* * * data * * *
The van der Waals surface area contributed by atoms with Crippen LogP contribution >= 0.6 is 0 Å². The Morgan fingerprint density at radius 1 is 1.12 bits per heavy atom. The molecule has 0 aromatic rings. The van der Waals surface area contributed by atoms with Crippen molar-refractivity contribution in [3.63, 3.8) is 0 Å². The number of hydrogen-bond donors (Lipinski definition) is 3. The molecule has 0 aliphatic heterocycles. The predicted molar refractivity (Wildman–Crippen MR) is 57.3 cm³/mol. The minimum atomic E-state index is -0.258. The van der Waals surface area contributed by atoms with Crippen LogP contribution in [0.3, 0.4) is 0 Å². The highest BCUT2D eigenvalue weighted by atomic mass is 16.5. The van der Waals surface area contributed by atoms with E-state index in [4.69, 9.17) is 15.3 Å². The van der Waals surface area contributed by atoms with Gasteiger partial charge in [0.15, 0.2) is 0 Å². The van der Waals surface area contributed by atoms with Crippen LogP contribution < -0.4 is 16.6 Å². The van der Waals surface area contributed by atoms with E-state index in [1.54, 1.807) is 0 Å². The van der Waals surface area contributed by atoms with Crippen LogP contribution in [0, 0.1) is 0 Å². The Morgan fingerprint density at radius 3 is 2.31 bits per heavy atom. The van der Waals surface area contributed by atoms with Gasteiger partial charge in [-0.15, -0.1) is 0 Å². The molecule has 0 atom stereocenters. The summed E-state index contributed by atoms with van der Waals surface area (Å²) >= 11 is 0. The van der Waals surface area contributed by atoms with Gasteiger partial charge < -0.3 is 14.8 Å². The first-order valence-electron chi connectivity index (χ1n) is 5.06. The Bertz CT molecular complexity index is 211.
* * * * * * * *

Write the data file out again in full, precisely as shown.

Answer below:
The van der Waals surface area contributed by atoms with Crippen LogP contribution >= 0.6 is 0 Å². The Morgan fingerprint density at radius 1 is 1.12 bits per heavy atom. The molecule has 0 aromatic rings. The van der Waals surface area contributed by atoms with Crippen molar-refractivity contribution in [3.63, 3.8) is 0 Å². The number of hydrogen-bond donors (Lipinski definition) is 3. The molecule has 0 aliphatic heterocycles. The predicted molar refractivity (Wildman–Crippen MR) is 57.3 cm³/mol. The minimum atomic E-state index is -0.258. The van der Waals surface area contributed by atoms with Crippen LogP contribution in [0.3, 0.4) is 0 Å². The highest BCUT2D eigenvalue weighted by atomic mass is 16.5. The van der Waals surface area contributed by atoms with E-state index in [4.69, 9.17) is 15.3 Å². The van der Waals surface area contributed by atoms with Gasteiger partial charge in [0.15, 0.2) is 0 Å². The van der Waals surface area contributed by atoms with Crippen LogP contribution < -0.4 is 16.6 Å². The van der Waals surface area contributed by atoms with E-state index in [1.54, 1.807) is 0 Å². The van der Waals surface area contributed by atoms with Crippen LogP contribution in [0, 0.1) is 0 Å². The Morgan fingerprint density at radius 3 is 2.31 bits per heavy atom. The van der Waals surface area contributed by atoms with Gasteiger partial charge in [-0.15, -0.1) is 0 Å². The molecule has 0 atom stereocenters. The summed E-state index contributed by atoms with van der Waals surface area (Å²) >= 11 is 0. The van der Waals surface area contributed by atoms with Gasteiger partial charge < -0.3 is 14.8 Å². The first-order valence-electron chi connectivity index (χ1n) is 5.06. The Bertz CT molecular complexity index is 211.